Emory University’s Standing Committee for Open Expression — an official university body — has just issued a broadly speech-protective opinion interpreting the Emory Open Expression Policy. (Note that my brother and co-blogger Sasha Volokh, a professor at Emory Law School, is on the committee.) The opinion, of course, is constrained by the terms of the policy, but I think it faithfully interprets the policy as offering broad protection for student speech. The opinion has no formal precedential value, as I understand it, but I suspect that in practice it will be quite influential. An excerpt:

Here are the facts as understood by the Committee: On February 22, 2015, after securing space in front of the Dobbs University Center, Emory Students for Justice in Palestine (ESJP) erected a temporary wall display that expressed political views on the Israeli-Palestinian conflict. In response to the ESJP’s expression, at least two Emory community members vandalized the display on at least two occasions during the succeeding 48 hours.

It appears that the vandals were motivated by political animus. These acts infringed upon the open expression rights of ESJP and its members while hindering legitimate speech and debate among the broader Emory community.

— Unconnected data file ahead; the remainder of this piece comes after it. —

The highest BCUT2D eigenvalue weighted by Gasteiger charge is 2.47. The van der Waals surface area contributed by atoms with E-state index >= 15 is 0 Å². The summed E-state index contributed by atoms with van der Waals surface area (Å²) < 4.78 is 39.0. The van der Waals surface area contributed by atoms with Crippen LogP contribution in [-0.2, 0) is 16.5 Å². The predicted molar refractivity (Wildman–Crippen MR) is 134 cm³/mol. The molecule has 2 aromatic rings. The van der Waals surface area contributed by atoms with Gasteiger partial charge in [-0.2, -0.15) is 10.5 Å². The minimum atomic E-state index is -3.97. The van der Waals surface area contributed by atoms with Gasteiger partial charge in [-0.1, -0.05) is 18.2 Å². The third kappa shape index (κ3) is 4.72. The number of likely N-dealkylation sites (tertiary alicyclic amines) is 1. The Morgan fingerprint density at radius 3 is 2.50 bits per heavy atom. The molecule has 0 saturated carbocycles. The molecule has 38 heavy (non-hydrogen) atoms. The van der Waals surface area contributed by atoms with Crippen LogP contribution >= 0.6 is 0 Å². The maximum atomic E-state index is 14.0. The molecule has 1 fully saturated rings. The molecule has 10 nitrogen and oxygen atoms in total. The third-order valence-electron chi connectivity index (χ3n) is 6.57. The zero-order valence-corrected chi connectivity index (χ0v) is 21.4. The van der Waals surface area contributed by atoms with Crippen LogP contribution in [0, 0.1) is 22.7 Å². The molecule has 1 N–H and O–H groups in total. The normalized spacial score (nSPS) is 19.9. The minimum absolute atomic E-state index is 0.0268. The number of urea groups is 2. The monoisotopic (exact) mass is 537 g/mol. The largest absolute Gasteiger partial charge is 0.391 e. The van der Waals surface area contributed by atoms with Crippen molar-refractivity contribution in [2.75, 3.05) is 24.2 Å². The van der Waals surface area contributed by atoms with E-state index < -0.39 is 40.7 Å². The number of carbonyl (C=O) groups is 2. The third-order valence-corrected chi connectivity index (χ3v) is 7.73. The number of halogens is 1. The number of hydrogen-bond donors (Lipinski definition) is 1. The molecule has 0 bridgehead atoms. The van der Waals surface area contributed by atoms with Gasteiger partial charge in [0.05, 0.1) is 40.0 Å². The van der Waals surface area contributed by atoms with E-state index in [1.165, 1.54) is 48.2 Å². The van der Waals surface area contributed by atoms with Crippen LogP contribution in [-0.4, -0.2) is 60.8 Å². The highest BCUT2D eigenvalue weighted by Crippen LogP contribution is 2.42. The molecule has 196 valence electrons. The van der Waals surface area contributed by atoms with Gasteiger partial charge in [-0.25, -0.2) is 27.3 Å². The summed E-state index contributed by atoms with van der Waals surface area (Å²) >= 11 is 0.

No extenuating circumstances justified this vandalism. While Emory affirms the values of diversity, inclusion and community, these values may not be used to justify the suppression of speech based on its expressive content. The rights of Emory community members to dissent are made clear in the Open Expression Policy: “The University is fundamentally committed to open inquiry, open expression, and the vigorous discussion and debate upon which the advancement of its multifaceted mission depends. Civility and mutual respect are core values in our community, and we ask all members of the Community to weigh these carefully when exercising their fundamental right to open expression.” The vandalism to the ESJP display was a violation of this policy….

To be sure, the Respect for Open Expression Policy, in addition to affirming the values of open expression and dissent, also acknowledges “the challenges of the creative tensions associated with courageous inquiry in an ever changing community.” The Policy also states that “Emory University also affirms values of diversity, inclusion, and community.” But these values cannot support suppression of speech based on its expressive content, whether by a University official or anyone else.

The very paragraph that begins with affirming “diversity, inclusion, and community” ends with a statement that “[c]ivility and respect are core values in our community, and we ask all members of the Community to weigh these carefully when exercising their fundamental right to open expression.”

The hierarchy is clear: “open expression” is a “fundamental right,” while “[c]ivility and respect” are merely to be “weigh[ed] … carefully.” Assuming for the sake of argument that some content on the Wall violated the values of civility, respect, diversity, inclusion, or community — for instance, because of some viewers’ subjective feelings of offense — none of this would trump Community members’ “fundamental right to open expression,” including their “rights … to assemble and demonstrate peaceably.” …